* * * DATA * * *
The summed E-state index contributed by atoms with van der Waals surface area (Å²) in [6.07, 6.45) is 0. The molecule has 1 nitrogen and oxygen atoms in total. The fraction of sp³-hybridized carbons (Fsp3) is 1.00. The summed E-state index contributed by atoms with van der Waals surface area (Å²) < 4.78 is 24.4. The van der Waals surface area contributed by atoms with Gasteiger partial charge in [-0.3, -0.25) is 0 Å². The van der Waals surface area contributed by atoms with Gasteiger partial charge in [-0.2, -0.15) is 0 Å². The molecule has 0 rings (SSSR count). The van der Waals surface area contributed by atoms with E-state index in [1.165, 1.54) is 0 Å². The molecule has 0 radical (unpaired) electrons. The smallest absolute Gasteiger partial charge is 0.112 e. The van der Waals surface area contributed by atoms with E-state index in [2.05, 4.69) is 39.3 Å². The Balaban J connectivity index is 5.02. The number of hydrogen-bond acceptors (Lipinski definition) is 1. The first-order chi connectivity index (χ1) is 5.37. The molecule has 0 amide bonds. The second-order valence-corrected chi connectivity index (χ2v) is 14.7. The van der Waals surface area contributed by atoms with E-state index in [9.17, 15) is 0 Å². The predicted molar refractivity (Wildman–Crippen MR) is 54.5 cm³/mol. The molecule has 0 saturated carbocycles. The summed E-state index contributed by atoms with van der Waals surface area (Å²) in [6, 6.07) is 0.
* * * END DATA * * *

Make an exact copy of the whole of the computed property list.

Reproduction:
The summed E-state index contributed by atoms with van der Waals surface area (Å²) in [6.07, 6.45) is 0. The molecule has 1 nitrogen and oxygen atoms in total. The fraction of sp³-hybridized carbons (Fsp3) is 1.00. The summed E-state index contributed by atoms with van der Waals surface area (Å²) < 4.78 is 24.4. The van der Waals surface area contributed by atoms with Gasteiger partial charge in [-0.3, -0.25) is 0 Å². The van der Waals surface area contributed by atoms with Gasteiger partial charge in [-0.2, -0.15) is 0 Å². The molecule has 0 rings (SSSR count). The van der Waals surface area contributed by atoms with E-state index in [1.165, 1.54) is 0 Å². The molecule has 0 radical (unpaired) electrons. The smallest absolute Gasteiger partial charge is 0.112 e. The van der Waals surface area contributed by atoms with E-state index in [2.05, 4.69) is 39.3 Å². The Balaban J connectivity index is 5.02. The number of hydrogen-bond acceptors (Lipinski definition) is 1. The first-order chi connectivity index (χ1) is 5.37. The molecule has 0 amide bonds. The second-order valence-corrected chi connectivity index (χ2v) is 14.7. The van der Waals surface area contributed by atoms with E-state index in [9.17, 15) is 0 Å². The predicted molar refractivity (Wildman–Crippen MR) is 54.5 cm³/mol. The molecule has 0 saturated carbocycles. The summed E-state index contributed by atoms with van der Waals surface area (Å²) in [6, 6.07) is 0.